On Sunday, someone told me a story of something that happened in their life and they said at the end of their story, “Fear is something that is very damaging to relationships.” I agreed with them. When I’m afraid, it tends to cause us to try to control other people, and other people pull away in the relationship. I saw this illustrated in a movie I watched with my kids called “Finding Nemo.” In the movie the father is trying to control his son and it is driving the son away. You have probably seen the movie; here is the dialogue I am referring to.
Dad: Nemo, no!
Dad: You were about to swim into open water!
Nemo: No, I wasn’t going to go out there.
Dad: It’s just a good thing I was here.
Nemo: But Dad, no!
Dad: If I hadn’t shown up, I don’t know…
Kid Fish #1: Sir, he wasn’t going to go.
Kid Fish #2: Yeah, he was too afraid.
Nemo: No, I wasn’t.
Dad: This does not concern you kids, and you’re lucky I don’t tell your parents you were out there. You know you can’t swim well.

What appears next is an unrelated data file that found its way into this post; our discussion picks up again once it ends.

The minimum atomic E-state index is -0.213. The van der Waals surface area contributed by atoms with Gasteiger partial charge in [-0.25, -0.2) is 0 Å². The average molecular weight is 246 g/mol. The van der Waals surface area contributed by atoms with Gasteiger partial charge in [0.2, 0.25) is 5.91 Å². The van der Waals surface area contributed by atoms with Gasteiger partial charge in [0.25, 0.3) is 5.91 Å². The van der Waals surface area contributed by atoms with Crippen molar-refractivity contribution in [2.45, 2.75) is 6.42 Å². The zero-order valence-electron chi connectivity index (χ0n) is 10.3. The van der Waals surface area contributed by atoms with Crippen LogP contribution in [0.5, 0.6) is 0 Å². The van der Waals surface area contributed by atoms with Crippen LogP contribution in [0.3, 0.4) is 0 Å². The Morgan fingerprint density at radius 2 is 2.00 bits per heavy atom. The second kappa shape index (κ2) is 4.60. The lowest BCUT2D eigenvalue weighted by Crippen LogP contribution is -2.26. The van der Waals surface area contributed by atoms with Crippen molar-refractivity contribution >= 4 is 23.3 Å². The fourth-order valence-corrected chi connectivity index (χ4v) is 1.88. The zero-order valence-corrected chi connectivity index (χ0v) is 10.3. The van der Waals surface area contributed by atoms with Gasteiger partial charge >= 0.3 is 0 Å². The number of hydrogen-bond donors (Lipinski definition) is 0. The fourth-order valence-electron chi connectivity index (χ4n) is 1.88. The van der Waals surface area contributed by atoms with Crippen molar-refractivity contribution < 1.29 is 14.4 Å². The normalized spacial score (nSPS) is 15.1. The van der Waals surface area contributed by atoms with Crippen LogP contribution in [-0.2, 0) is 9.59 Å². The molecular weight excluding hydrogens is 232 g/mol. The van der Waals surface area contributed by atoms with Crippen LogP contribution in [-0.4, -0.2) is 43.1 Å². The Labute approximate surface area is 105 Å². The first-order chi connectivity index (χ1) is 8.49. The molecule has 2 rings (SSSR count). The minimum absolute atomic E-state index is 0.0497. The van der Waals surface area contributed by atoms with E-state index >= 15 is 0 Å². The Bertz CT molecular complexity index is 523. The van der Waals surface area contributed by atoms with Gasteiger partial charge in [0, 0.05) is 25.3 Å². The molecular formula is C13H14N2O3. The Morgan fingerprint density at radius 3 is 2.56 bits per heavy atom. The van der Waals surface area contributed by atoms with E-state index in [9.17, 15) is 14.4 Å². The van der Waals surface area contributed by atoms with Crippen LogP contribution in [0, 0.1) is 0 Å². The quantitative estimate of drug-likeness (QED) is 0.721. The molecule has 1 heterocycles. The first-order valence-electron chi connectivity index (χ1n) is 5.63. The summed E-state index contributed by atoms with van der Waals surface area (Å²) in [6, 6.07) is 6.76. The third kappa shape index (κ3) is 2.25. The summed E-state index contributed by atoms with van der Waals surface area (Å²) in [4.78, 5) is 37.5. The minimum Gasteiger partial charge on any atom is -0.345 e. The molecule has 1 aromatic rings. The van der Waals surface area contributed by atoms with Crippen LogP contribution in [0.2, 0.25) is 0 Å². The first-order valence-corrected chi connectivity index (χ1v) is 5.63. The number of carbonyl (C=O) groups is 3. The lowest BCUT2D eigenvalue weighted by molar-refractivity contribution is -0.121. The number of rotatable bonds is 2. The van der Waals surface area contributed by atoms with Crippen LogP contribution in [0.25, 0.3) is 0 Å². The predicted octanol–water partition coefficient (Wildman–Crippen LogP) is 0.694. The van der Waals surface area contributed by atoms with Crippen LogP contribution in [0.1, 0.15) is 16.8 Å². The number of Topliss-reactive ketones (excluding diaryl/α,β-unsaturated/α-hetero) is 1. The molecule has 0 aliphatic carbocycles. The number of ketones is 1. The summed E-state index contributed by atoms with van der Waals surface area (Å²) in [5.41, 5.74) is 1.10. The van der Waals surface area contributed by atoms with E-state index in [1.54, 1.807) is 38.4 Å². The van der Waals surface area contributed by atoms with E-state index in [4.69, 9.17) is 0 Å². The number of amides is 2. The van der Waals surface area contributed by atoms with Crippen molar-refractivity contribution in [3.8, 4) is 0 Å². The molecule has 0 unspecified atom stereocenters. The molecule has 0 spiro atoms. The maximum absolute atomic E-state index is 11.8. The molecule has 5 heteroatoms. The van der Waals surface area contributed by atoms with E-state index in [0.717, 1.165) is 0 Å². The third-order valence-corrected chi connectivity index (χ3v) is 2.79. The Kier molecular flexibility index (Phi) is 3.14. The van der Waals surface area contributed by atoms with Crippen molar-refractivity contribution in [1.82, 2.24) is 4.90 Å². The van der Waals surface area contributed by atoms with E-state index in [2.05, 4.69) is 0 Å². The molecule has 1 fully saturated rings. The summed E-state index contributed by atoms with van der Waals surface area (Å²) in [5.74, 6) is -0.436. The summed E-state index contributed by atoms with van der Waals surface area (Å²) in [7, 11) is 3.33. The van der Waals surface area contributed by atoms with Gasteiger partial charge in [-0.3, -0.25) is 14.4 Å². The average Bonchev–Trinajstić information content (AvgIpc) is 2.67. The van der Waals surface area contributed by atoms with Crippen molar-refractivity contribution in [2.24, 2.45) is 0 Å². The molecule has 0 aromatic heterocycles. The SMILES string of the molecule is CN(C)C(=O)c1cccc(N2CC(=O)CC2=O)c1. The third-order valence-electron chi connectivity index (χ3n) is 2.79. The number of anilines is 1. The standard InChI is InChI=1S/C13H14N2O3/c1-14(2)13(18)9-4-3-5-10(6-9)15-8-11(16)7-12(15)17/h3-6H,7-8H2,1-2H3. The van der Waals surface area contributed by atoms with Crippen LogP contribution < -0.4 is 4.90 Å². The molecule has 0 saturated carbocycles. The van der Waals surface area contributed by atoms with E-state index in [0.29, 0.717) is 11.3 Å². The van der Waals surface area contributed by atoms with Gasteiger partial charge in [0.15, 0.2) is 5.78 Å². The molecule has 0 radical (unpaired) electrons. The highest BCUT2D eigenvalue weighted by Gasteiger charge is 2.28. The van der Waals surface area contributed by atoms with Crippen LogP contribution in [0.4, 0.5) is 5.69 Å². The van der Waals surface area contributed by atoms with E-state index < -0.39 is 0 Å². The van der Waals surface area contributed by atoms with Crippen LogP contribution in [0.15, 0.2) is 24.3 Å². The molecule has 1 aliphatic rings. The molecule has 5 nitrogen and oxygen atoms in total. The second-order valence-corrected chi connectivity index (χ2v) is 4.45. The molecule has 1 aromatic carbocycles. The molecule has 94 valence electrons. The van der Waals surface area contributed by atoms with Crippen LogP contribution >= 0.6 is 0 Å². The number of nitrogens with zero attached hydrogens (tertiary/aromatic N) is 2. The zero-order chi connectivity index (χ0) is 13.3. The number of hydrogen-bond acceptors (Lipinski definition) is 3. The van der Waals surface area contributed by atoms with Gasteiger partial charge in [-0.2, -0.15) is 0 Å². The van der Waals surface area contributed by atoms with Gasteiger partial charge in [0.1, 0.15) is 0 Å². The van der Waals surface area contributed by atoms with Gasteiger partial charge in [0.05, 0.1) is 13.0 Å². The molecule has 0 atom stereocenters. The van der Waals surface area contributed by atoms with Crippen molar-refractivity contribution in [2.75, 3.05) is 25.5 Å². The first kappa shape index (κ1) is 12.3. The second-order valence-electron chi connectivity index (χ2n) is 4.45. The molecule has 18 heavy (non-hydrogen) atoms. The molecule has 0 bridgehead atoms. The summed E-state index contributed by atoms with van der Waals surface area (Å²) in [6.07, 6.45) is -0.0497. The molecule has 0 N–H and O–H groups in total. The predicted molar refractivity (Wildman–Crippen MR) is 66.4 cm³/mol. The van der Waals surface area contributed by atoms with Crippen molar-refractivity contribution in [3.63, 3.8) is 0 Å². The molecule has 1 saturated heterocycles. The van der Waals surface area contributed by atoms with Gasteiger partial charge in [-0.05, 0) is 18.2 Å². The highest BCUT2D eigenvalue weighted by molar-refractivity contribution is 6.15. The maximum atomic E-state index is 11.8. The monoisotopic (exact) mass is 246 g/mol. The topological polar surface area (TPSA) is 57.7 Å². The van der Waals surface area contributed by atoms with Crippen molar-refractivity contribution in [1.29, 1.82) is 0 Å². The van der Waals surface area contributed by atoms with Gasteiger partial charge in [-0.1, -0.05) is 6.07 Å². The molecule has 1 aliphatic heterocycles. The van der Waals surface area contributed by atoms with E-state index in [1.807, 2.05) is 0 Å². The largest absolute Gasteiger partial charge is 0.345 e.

Nemo: I can swim fine Dad, okay?
Dad: No, it’s not okay. You shouldn’t be anywhere near here. Okay, I was right. You know what? We’ll start school in a year or two.
Nemo: No Dad, just because you’re scared of the ocean…
Dad: Clearly, you’re not ready and you’re not coming back here until you are. You think you can do these things, but you just can’t Nemo.
Nemo: I hate you.
“I hate you.” When people say that in a relationship, it is probably a sign that somebody is trying to control somebody else. And what’s beneath that desire for control? Most likely it is fear. In the movie, the father is desperately afraid for Nemo because of something that happened to Nemo’s mother. But his insecurity causes him to try and control Nemo and that just pushes his son away.
I expect that many of us have had that kind of experience in one way or another. I have been on both sides of these relationship. Living in relational fear and living with relational control. Both are unhealthy places for us and cause us to become disconnected.
Have you experienced this in your life?
Are there ways that we do this in our relationships with friends and church connections or is this mostly a family experience?
The problem is too that we often fear each other. Its scary thing when you realize you can’t always tell what some is thinking or why they’re acting the way they are. Open communication and (sometimes) brutal honesty can break through in the most fearful things.